The term Applied Kinesiology was first coined by the chiropractor G.J. Goodheart in 1964. He subsequently began teaching it to other chiropractors. His study group eventually became “The International College of Applied Kinesiology” (ICAK) in 1974. In the UK, Kinesiology is also taught by the Association of Systematic Kinesiology (ASK) and it is from ASK that I received my own diploma in 2016. While this practice is primarily used by chiropractors, it is now also used by many other practitioners. By 2003, Applied Kinesiology was the 10th most frequently used chiropractic technique in the United States, with almost 40% of chiropractors employing this method and nearly 15% of patients being treated with it.
What is Systematic Kinesiology?
The practice of Kinesiology depends upon a fundamental link between your muscles, your organs and the meridians described in Traditional Chinese Medicine. The meridians are energy channels which flow through the body and carry subtle energy or Qi. Recently, scientists at Seoul National University believe that they have confirmed the existence of meridians, which they refer to as the “primo-vascular system.” (See refs 1, 2, below). For example, the Pectoralis Major Clavicular (PMC) muscle in the shoulder is considered linked to the Stomach (organ) and the Stomach Meridian. As such, any issue affecting the stomach will have an effect on the response of the PMC muscle, and it is this that is detected by the kinesiologist, via manual muscle testing.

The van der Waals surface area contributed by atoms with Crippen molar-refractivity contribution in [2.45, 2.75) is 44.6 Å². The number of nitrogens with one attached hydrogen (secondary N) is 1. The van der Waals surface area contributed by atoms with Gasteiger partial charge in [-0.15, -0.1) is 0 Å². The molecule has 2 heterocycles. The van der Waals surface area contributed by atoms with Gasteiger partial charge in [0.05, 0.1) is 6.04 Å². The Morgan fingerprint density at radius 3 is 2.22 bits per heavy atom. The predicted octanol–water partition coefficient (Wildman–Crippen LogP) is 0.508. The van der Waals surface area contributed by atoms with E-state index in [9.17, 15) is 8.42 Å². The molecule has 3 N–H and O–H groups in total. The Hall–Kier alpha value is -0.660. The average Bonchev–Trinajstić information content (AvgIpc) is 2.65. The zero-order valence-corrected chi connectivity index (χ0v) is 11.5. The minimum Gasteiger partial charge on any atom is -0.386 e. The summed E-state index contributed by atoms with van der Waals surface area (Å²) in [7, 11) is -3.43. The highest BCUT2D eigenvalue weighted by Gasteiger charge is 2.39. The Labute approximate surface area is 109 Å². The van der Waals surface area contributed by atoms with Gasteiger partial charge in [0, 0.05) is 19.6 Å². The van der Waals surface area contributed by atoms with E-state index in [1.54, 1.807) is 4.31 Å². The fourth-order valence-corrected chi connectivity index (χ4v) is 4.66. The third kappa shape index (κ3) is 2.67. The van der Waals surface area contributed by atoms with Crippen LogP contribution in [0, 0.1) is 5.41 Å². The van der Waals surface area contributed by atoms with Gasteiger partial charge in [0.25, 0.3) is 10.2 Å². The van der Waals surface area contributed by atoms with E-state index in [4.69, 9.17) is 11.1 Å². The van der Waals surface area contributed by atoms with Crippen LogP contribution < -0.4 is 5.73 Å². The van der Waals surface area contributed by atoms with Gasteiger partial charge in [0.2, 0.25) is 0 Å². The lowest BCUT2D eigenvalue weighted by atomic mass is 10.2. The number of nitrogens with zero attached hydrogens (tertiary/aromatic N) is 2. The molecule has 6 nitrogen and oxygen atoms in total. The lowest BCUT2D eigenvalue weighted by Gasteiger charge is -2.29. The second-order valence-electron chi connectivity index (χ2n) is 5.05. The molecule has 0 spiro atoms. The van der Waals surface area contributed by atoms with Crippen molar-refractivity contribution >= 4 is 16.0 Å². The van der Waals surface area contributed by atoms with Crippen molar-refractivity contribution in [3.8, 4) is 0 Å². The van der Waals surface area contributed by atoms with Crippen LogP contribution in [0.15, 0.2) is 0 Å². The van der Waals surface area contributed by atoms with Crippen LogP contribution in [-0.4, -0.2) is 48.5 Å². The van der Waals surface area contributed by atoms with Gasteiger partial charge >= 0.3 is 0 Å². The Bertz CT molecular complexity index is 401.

One muscle or many?
Kinesiologists believe that every muscle is related to an organ and a meridian, and they have now been able to attribute specific properties to over forty different muscle/meridian combinations. This gives great subtlety to our work. With digestive issues, we might look at the Quadriceps (Small Intestine and it’s associated meridian), whilst for issues relating to the Kidney, we will be more inclined to test the Psoas, linked to the Kidney meridian. In our practice, we learn to work with a wide variety of muscles to cover the main organ systems: stomach, spleen, heart, small intestine, bladder, kidney, gall bladder, liver, lung, and large intestine.
Healing through balance
Kinesiology proposes that imbalance in any organ or meridian will perturb the functioning of its associated muscle. The aim of kinesiology is to return the body to balance. The body is seen as both a highly connected system and one that is capable of great self-regulation. Whilst traditional medical approaches aim to identify an ailment, and then provide a cure, most often in the form of a drug, kinesiology works by determining which circuit is out of balance and then offers a way to bring that circuit back into balance. Kinesiology is thus not diagnostic.
Balance may be brought about by in several ways:
• gentle massage of muscles or specific neuro-vascular or neuro-lymphatic points;
• vitamin or mineral supplements added to the diet;
• work with the emotions;
• energetic techniques with the body’s energy centers, the meridians, and chakras.